Pacific Dialogue
Panic or pantomime?
By Liang Xiao  ·  2024-03-11  ·   Source: NO.11 MARCH 14, 2024

On February 29, the Joe Biden administration directed the U.S. Commerce Department to investigate what it claimed was a "potential national security threat" posed by Chinese-made smart cars. Almost concurrently, Gina Raimondo, U.S. Secretary of Commerce, introduced an alarmist hypothetical during an interview with MSNBC host Andrea Mitchell, asking Mitchell and viewers to "imagine if there were thousands or hundreds of thousands of Chinese-connected vehicles on American roads that could be immediately and simultaneously disabled by somebody in Beijing." She also likened Chinese cars to "iPhones on wheels," because "these vehicles are connected to the internet. They collect huge amounts of sensitive data on the drivers…"

Perhaps the U.S. media grasped the essence of the issue better than Raimondo did. In virtually all written reports, the "iPhones" from Raimondo's discourse were replaced with the more generic term "smartphones." If one were to adhere to her narrative, would it not admit that America-made iPhones are extensively compiling sensitive information from global users?

If such inferences can be made, is there a possibility that the engines of thousands of Boeing aircraft purchased by airlines of countries that are not a U.S. ally could be suddenly shut down mid-flight? Are there millions of Tesla electric vehicles (EVs) driving on roads throughout the world that have the potential to spontaneously and collectively combust on command? Could hundreds of millions of iPhones in the hands of overseas consumers suffer system paralysis at the same time?

What remains perplexing is that Chinese smart cars, as heralded by Washington politicians, have yet to become popular in the American market. In 2023, China exported a staggering 5.26 million cars overseas, becoming the world's largest car exporter, with over a million of these being EVs. Yet, the number of Chinese cars exported to the U.S. was a mere 74,800, less than 2 percent of China's total car exports. In stark contrast, within the Chinese market alone, the American company Tesla sold over 603,664 EVs in 2023, marking a year-on-year growth of 37.3 percent.

In 2023, Apple seized the crown with a hefty 17.9 percent share in China's smartphone market, also establishing itself as the brand with the highest profitability in the Chinese market. Both Tesla and Apple faced a fierce onslaught from local competitors in the Chinese market during the first quarter of 2024.

While politicians persistently assert the U.S. has no intention to decouple from China, their actions often contradict their words. From banning Chinese 5G infrastructure equipment and blocking exports of advanced microchips, trying to replacing Chinese cranes in American ports, the U.S.' policies to contain China in the hi-tech sector have remained steadfast, irrespective of governmental changes.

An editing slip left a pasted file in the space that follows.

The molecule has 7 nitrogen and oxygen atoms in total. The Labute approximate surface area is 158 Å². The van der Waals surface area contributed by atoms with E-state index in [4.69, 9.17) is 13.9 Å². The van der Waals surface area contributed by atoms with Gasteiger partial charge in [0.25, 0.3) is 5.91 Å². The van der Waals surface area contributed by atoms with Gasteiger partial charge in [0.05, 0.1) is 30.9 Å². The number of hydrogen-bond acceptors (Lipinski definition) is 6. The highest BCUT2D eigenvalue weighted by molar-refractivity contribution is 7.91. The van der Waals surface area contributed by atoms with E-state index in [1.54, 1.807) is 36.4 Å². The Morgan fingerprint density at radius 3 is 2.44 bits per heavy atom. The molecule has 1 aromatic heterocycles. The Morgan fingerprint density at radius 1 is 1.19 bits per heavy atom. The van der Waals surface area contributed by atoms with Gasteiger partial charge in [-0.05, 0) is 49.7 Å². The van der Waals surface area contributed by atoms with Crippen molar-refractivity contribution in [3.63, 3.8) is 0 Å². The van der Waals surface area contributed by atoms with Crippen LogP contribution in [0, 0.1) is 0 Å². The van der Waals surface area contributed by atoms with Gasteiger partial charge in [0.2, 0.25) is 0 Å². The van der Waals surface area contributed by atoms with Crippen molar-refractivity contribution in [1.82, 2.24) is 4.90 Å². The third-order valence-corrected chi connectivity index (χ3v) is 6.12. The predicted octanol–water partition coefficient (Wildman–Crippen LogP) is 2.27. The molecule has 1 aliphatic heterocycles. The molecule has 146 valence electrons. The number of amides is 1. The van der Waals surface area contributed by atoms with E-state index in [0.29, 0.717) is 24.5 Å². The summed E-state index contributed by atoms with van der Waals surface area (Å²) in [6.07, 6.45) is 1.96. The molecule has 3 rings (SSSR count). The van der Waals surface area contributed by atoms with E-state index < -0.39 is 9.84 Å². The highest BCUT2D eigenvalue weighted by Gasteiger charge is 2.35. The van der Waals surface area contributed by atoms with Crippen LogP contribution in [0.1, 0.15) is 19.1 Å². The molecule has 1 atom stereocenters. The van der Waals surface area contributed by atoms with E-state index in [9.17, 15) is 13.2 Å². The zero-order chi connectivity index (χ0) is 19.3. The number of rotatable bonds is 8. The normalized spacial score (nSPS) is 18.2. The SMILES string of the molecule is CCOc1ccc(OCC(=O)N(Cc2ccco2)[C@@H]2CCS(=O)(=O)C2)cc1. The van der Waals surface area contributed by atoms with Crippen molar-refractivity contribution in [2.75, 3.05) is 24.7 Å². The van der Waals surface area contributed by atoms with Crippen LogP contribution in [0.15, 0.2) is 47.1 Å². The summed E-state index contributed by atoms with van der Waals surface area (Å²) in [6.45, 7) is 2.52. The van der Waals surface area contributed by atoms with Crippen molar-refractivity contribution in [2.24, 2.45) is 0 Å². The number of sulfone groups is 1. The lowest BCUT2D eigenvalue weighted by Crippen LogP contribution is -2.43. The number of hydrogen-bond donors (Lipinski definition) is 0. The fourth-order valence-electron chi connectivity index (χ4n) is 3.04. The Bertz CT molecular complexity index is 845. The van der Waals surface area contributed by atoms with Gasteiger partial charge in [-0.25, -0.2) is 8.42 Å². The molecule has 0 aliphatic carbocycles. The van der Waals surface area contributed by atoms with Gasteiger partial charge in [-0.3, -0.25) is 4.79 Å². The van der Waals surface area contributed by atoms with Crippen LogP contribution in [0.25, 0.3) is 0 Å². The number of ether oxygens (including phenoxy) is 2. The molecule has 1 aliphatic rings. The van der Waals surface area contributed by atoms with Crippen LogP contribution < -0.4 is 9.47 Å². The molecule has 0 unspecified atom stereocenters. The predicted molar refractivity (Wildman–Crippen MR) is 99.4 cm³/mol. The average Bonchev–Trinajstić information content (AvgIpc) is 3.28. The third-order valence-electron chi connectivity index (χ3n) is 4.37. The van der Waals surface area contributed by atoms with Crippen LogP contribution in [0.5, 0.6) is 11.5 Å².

Beyond the continued demonization of Chinese companies under the guise of "national security threats," it has been reported in U.S. political newspaper The Hill, congressmen are proposing legislation to raise import tariffs on Chinese cars. They plan to escalate the basic tariff by a staggering 100 percent, signifying that the total tax rate on all vehicles imported from China will surge from the current 27.5 percent to 125 percent.

Will China respond in kind? This indeed is a subject garnering much attention. On March 5, during the Second Session of the 14th National People's Congress, Chinese Premier Li Qiang provided an answer: China will work proactively to conform to high-standard international economic and trade rules and advance high-standard opening up in key sectors. He notably mentioned that China intends to lift all foreign investment restrictions in the manufacturing sector and relax market access restrictions in service industries such as telecommunications and healthcare.

An increasingly conservative U.S. contrasted with an ever more open China is a profound shift in the global trade landscape. As expressed by William C. Kirby, a renowned U.S. scholar on Chinese studies, during an academic exchange event hosted by Harvard University in early February, China is more open to foreign investment while the United States has become remarkably less open. "Right now if you're looking at regulatory risks as an American multinational or a Chinese multinational, thinking to do business in both markets, your biggest risk comes from Washington. Because you don't know when the next set of regulations or public hearings are going to come down. China has become bizarrely but significantly more predictable in this regard than the United States," he stated.

Perhaps Professor Kirby should have added that, in addition to regulations and hearings, irresponsible remarks made by American politicians also do harm to these businesses. 

Copyedited by G.P. Wilson

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